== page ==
, Port Arthur, Texas

Local News

June 9, 2013

Port Arthur serial killer’s actions still felt today

— Gut wrenching fear mingled with visions of violent murders is still commonplace when speaking of Port Arthur serial killer Elroy Chester.

John Avery was fire captain on duty in District 6 and one of the first to reach the scene of a medical call on Ashland Drive on Feb. 6, 1998. What he experienced that night will forever haunt his dreams.

“There was a police officer out in the driveway hysterical, waving at us toward the side door of the house where the kitchen was. I ran off toward the truck and grabbed the medical bag,” Avery said, his voice growing quiet. “We found Willie (Ryman) laying face down. We didn’t know it was him until we rolled him over.”

Willie Ryman III was a long-time friend and fellow firefighter who had went to the home to check on his two teenaged nieces. Ryman’s appearance at the home interrupted Chester as he was sexually assaulting the Duct tape bound girls. The firefighter was shot and his body dragged to the kitchen before he fled the scene.

Avery and his team began working on Ryman doing chest compressions in an attempt to save his life. Ryman’s sister Kim Deleon, also a firefighter, was across town at Station 2 and responded when she recognized the address.

“She got there as we were wheeling him out on a stretcher. By that time we knew we were not going to get him back,” he said.

Firefighters respond to numerous calls and those are important but in this case, responding to a scene and find a friend whom you work with, eaten at their home and spent of-time with, was not easy.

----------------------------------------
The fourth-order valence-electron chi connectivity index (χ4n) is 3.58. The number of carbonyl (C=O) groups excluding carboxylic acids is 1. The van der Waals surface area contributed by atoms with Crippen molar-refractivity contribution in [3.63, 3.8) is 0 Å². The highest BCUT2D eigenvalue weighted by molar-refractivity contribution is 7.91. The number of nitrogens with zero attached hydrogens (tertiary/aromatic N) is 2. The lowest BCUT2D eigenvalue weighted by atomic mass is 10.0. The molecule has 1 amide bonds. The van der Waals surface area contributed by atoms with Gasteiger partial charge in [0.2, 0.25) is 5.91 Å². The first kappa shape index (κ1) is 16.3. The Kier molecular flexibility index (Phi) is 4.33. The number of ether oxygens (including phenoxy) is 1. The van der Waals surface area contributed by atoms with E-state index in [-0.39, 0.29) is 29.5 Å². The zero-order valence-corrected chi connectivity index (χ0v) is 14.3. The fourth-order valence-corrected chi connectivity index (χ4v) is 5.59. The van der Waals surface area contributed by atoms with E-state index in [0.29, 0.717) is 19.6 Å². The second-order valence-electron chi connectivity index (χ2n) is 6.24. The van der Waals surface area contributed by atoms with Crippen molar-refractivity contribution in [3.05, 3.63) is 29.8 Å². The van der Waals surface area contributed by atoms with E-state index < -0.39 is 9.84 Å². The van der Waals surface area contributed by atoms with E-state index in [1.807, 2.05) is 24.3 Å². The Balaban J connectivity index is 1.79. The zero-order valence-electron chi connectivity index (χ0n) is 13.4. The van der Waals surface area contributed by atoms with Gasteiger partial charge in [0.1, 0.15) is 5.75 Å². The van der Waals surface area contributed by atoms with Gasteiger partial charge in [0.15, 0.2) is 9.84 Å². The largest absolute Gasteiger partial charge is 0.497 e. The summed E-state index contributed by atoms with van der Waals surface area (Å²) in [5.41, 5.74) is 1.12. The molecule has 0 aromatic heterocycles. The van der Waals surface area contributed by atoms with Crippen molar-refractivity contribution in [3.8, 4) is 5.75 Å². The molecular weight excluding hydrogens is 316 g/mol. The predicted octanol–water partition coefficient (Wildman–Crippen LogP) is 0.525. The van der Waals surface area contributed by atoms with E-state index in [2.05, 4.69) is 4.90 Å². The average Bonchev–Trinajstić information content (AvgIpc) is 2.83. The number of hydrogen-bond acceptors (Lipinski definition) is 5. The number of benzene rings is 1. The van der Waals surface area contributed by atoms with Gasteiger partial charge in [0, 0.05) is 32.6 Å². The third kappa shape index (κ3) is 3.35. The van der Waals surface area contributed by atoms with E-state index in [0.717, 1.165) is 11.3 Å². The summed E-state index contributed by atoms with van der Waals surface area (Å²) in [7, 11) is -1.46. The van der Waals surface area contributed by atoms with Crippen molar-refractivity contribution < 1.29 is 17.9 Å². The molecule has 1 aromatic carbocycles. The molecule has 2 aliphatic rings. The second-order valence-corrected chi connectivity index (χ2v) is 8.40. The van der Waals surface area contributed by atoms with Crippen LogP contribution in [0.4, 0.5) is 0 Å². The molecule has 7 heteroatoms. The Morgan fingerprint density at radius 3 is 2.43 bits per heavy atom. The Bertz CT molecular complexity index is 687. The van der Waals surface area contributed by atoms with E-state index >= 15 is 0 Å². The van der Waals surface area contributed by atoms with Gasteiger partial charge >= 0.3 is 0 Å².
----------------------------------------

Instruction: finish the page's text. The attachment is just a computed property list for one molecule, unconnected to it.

“I still have nightmares occasionally about finding him on the floor and holding him while I tried to save him,” he said.

The chaotic scene still plays in Avery’s mind. Police on the scene, the girls bound and sexually assaulted, Ryman shot. Chester also tried to attack Ryman’s girlfriend who had been sitting in a truck in the driveway.

Ryman is described as an easy going guy with an engaging personality and as a fearless firefighter — “the kind of guy who would stay at a fire scene and go places where other people wouldn’t go.”

Chester’s bloody rampage in the Pear Ridge area of the city lasted only six months but forever changed the lives of many. His crimes left five people dead and included the sexual assault of three people under the age of 17 as well as shooting and injuring several others.

Chester is scheduled for execution for the murder of Ryman at 6 p.m. on Wednesday, June 12.

Larry Richard, now fire chief, was a captain at station 5 and heard the call on the radio. He described Ryman as a “firefighter’s firefighter.”

“He was big and strong and just a firefighter’s firefighter,” Richard said. “If you were in trouble he was the one you wanted to come and get you.”

Richard plans to attend Chester’s execution on Wednesday, he said.

“I just want closure for the family,” he said. “This has gone on long enough.”

Chester’s violent and murderous actions left a blanket of fear over the city and residents were on edge. A neighborhood watch was formed in response to the Sept. 20, 1997 home invasion robbery/murder of 78-year-old John Henry Sepeda in the 3700 block of Seventh Avenue, Henry Barbosa said. Sepeda was Chester’s first homicide victim.

“People were scared and our group grew out of necessity,” Barbosa said. “At one point membership rose to about 174 members, now we have less than 20.”

In November 1979, more than 400 people gathered at a Pear Ridge Integrated Community Oriented Policing unit meeting held at Tyrrell Elementary School to discuss the issue, according to an archive story.

Citizen patrols soon began and cell phones were purchased.

“We would ride together, three to four at a time and have four or five cars out at once time,” he said.

Barbosa, who is still an active member of the Pear Ridge Neighborhood Watch group, is more leery of his surroundings than he was 15 years ago.

‘It (murders) has changed my outlook when I see someone in my neighborhood,” he said. “I used to give people the benefit of the doubt but I’ve had to change my way of thinking.”


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